“Making It Work” in Times of Uncertainty

July 07, 2020 by Allie VanNest

“Making It Work” in Times of Uncertainty

If there’s anything the past few months have taught us, it is that local governments have grit. Faced on a typical day with budget cuts and antiquated systems — and in more recent months with economic uncertainty and temporary closures — we know you’re using every resource you have to “make it work.”

For some cities and counties who rely on enterprise resource planning (ERP) software that is five, 10, or even more than 20 years old, this might mean using paper-based processes to supplement outdated financial management and human resources software, a practice that can cause long-term consequences.

For the city of Rancho Mirage, California, legacy financial management software, coupled with paper-based processing of requisitions, was making “business as usual” extremely difficult. In 2017, Rancho Mirage implemented a powerful ERP solution from Tyler designed to encompass a wide range of public sector needs.

The software very quickly enabled operational improvements across the city’s finance, human resources, payroll, and IT departments:

  • The approval process on requisitions became digital and now takes one-third of the time — it can happen from anywhere, desktop or mobile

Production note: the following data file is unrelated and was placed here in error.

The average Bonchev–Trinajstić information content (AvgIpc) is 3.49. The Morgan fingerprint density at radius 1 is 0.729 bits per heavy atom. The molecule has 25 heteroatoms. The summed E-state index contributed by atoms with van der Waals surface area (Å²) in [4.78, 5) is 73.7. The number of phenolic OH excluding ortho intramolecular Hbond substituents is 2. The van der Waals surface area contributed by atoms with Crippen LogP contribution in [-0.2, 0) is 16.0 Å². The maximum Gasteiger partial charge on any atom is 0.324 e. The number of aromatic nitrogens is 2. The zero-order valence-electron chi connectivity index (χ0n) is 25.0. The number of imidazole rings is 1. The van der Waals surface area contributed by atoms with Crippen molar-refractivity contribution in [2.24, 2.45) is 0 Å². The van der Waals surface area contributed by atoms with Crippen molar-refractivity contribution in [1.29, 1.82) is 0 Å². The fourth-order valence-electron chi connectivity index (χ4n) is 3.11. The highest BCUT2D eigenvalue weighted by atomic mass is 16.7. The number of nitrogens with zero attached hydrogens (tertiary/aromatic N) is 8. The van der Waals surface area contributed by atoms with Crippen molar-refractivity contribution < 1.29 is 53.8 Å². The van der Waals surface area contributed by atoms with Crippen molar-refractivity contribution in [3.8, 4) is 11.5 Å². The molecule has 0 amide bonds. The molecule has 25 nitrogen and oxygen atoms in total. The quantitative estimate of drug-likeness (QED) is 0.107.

• Time and attendance processes became digital; these are faster and less prone to error, reducing staff time spent responding to routine requests

Employees at Rancho Mirage use employee self-service (ESS) for timesheets, as well as to monitor and request leave time. ESS is an employee portal available in real time over a secure internet connection. It ensures everyone is on the same page when monitoring accrual balances, time requested, and time taken — especially when they are not in the same building.

On a typical day, Jason Jaurigue, director of information services at the city of Rancho Mirage, credits Tyler’s ERP system with “streamlining our whole process.” However, when faced with the temporary closure of city hall during a global pandemic, Jaurigue credits the software, in part, for keeping the government running smoothly.

“When COVID-19 hit and city hall was closed, our employees were able to connect remotely from home and enter their timesheets,” said Jaurigue. “ESS granted our employees secure access to their personnel data and — in a time where nobody had much control — put the control back in their hands.”

While no one knows what tomorrow will bring, the city of Rancho Mirage is confident that by taking their paper-based processes digital they have taken the steps necessary to ensure their local government will continue to make it work for years to come . . . no matter what curveballs are thrown their way.

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